Park Honors Globeville Pioneers

Leroy and Peter Sanguinette, Jr. plowing the fields. Photo courtesy Mary Sanguinette Dudymott

Cottonwood and willow trees sigh in the breeze, cream puff clouds dot the sky, and bird calls punctuate the solitude. Much like it would have been in 1876, when the Sanguinette family settled in the area.

Peter Sanguinette emigrated from Genoa, Italy, stayed for a time in New Orleans, and then opened a saloon in Georgetown. Seeking a more stable place for his family, Peter purchased 10 acres of farmland along Watervliet (Washington) Street in Globeville. The Sanguinettes clan was large (Louis and his wife, Mary, had 14 children), and they all lived together on the farm. Their neighbors included a few homesteaders, the Arapaho and Cheyenne traveling through the area, and Roma, who occasionally camped along the Platte River.

As smelters, railroads, and meatpacking plants built nearby, the pristine quality of the area began to erode. Peter fought back, and in August 1880, led a fight to stop slaughterhouses from dumping their waste in the Platte River.

For more than 50 years, the Sanguinettes raised enough vegetables, turkeys, and chickens to support themselves and to sell to local markets, delivered by horse and wagon and later by truck. The farm was best known for its celery, crisp and almost white.

But low crop prices during the Depression took a toll. In 1936, the family sold part of their property to the City of Denver for a sewage treatment plant. As asphalt plants, trucking companies, and salvage lots took over the area, family members moved away. When Peter’s grandson, Jim Sanguinette, died in 1952, his widow, Ida, sold much of the remaining acreage to the Westerkamp family, and moved to North Denver. Don Juan’s Café now occupies the site of the Westerkamp’s Grocery Store.

In 1966, use of the sewage treatment plant was discontinued and, for the next 30 years, the area weathered neglect and abuse. The ponds were filled with trash and the sluices covered with graffiti. That’s when another pioneer associated with Globeville, Sal Carpio, stepped in.

Daniel I. Valdez, Sal Carpio, and David Sandoval, at Metro State College. Photo courtesy of Western History Department at the Denver Public Library, X-21583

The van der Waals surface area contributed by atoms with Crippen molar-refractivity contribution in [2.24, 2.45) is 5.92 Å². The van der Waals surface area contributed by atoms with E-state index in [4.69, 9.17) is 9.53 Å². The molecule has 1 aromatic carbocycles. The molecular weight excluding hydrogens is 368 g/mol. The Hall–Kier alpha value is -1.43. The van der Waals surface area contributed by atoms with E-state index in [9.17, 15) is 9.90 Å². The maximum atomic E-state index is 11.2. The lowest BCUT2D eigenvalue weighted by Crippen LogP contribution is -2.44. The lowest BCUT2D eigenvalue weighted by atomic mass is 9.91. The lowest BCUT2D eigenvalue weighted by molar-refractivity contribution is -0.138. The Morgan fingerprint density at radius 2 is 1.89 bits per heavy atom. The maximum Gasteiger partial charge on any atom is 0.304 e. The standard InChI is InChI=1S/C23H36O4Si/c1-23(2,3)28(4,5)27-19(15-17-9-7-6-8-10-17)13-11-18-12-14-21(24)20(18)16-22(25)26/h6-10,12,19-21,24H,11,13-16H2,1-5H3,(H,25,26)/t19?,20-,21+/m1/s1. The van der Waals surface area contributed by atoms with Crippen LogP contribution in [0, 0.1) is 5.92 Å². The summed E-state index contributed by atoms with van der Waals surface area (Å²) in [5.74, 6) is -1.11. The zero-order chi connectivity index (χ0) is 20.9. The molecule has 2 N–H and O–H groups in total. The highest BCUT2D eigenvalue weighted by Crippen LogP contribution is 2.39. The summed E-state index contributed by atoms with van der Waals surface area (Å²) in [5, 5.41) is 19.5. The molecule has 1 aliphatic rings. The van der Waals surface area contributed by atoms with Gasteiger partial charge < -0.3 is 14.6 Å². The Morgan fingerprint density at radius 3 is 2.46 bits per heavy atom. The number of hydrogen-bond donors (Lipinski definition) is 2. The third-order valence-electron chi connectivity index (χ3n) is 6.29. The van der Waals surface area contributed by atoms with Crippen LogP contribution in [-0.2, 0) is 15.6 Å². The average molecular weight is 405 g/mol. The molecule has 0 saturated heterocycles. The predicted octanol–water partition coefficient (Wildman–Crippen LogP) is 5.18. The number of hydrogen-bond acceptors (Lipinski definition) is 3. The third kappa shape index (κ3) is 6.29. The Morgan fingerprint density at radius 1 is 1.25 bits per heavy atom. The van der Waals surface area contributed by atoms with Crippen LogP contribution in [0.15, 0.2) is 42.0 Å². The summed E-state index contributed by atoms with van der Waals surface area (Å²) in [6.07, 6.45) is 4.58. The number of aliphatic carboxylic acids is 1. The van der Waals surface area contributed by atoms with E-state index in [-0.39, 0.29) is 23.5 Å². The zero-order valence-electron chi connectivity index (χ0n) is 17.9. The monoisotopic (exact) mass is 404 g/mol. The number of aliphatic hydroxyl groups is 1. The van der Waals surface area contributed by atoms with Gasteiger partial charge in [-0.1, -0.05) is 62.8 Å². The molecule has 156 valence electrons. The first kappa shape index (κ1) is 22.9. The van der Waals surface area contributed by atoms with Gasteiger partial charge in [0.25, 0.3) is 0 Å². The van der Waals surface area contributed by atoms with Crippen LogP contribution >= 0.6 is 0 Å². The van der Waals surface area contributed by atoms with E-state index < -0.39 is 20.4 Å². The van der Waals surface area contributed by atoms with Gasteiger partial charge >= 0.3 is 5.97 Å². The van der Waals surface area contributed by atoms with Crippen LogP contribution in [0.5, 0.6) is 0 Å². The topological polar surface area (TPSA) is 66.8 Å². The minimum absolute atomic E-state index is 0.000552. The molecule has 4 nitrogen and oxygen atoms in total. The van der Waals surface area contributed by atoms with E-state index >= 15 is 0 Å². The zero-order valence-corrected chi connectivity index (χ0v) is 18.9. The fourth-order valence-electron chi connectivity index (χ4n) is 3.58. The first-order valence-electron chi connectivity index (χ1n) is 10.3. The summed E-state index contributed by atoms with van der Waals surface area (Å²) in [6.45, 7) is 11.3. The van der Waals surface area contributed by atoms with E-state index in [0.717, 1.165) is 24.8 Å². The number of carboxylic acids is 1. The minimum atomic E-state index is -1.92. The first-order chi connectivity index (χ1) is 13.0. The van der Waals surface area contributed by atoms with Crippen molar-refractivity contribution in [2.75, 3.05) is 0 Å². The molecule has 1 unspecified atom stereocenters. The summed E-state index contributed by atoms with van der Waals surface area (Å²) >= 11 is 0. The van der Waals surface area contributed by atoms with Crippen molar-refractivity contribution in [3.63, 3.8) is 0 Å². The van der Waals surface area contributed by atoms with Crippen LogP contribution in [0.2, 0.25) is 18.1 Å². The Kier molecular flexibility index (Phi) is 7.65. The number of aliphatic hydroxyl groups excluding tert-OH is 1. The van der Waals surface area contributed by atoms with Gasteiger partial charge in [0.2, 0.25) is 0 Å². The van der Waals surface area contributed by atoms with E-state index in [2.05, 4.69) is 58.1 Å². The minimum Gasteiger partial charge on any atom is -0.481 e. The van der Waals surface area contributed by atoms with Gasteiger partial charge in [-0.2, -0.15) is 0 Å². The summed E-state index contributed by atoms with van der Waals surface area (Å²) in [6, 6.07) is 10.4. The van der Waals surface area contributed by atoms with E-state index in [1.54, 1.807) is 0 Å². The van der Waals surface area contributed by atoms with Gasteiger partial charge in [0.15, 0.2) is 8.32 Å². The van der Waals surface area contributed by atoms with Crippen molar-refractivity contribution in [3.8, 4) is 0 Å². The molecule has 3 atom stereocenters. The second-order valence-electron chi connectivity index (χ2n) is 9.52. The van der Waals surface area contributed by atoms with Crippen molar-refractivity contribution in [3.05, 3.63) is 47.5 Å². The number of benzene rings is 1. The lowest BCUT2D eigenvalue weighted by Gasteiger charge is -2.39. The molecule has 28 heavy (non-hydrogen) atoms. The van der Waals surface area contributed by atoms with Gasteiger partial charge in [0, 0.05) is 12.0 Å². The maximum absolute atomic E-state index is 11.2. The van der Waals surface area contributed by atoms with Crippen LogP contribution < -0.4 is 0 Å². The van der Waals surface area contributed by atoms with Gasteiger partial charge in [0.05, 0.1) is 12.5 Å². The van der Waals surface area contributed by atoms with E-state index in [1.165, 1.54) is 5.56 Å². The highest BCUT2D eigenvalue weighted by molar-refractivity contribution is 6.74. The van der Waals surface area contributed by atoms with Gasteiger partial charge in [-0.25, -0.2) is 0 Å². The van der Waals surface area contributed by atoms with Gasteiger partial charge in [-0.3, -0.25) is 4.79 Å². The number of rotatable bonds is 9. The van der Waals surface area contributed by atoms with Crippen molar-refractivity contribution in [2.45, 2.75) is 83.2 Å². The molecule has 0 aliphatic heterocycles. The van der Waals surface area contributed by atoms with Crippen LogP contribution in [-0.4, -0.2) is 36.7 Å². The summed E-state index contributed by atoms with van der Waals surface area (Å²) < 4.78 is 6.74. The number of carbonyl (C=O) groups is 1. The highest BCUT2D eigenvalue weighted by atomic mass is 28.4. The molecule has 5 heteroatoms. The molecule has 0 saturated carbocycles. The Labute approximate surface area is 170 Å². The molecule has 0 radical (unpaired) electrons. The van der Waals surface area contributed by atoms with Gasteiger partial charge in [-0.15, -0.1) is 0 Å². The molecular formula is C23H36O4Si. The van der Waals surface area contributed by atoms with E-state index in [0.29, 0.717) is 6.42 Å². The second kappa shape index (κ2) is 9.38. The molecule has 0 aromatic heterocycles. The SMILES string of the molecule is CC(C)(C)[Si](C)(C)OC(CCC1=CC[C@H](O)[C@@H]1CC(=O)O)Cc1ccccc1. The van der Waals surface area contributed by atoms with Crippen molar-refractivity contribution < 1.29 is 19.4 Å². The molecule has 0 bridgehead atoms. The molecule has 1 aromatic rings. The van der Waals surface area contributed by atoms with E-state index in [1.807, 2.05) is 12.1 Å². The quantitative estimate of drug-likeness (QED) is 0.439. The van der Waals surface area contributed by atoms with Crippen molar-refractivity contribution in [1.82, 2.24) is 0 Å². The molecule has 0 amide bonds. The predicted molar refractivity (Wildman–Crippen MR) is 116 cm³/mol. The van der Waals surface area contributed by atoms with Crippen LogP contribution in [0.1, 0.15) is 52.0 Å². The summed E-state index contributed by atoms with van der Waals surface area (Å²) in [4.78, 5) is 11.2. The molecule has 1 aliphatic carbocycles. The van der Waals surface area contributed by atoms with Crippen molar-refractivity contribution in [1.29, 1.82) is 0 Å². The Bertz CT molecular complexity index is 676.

In 1975, Carpio became the first Hispanic to represent District 9 on Denver’s City Council, serving three terms and giving a voice to the growing Hispanic community. In 1976, he wrote the ordinance that gave neighborhoods a say in land use decisions and then secured the money to buy the property that housed the former treatment facility.

In 1999, with input from the neighborhood, this blighted site was transformed into the thirteen-acre Northside Park. Portions of the concrete barriers functioned as sculptures, and filtration systems became benches with quotations from residents engraved in them. Large trees framed soccer fields, walking paths, and biking trails.

When Carpio passed away in September 2014, citizens of District 9 began discussing ways to honor him and give the open space a less generic title. A renaming process for the park was begun in early 2016 with the help of Councilwoman At-large Debbie Ortega, and on October 9, 2017, the former Northside Park was renamed Carpio-Sanguinette Park.

This urban gem retains both the rural and the industrial legacy of the neighborhood and commemorates two of its pioneers, Sal Carpio and the Sanguinette family.

Mary Lou Egan is a fourth-generation Coloradan who loves history, especially stories about immigrants in the West. She is working on a history of Denver’s Globeville neighborhood. Her blog contains tidbits about the community. You can reach her at

Be the first to comment

Leave a Reply

Your email address will not be published.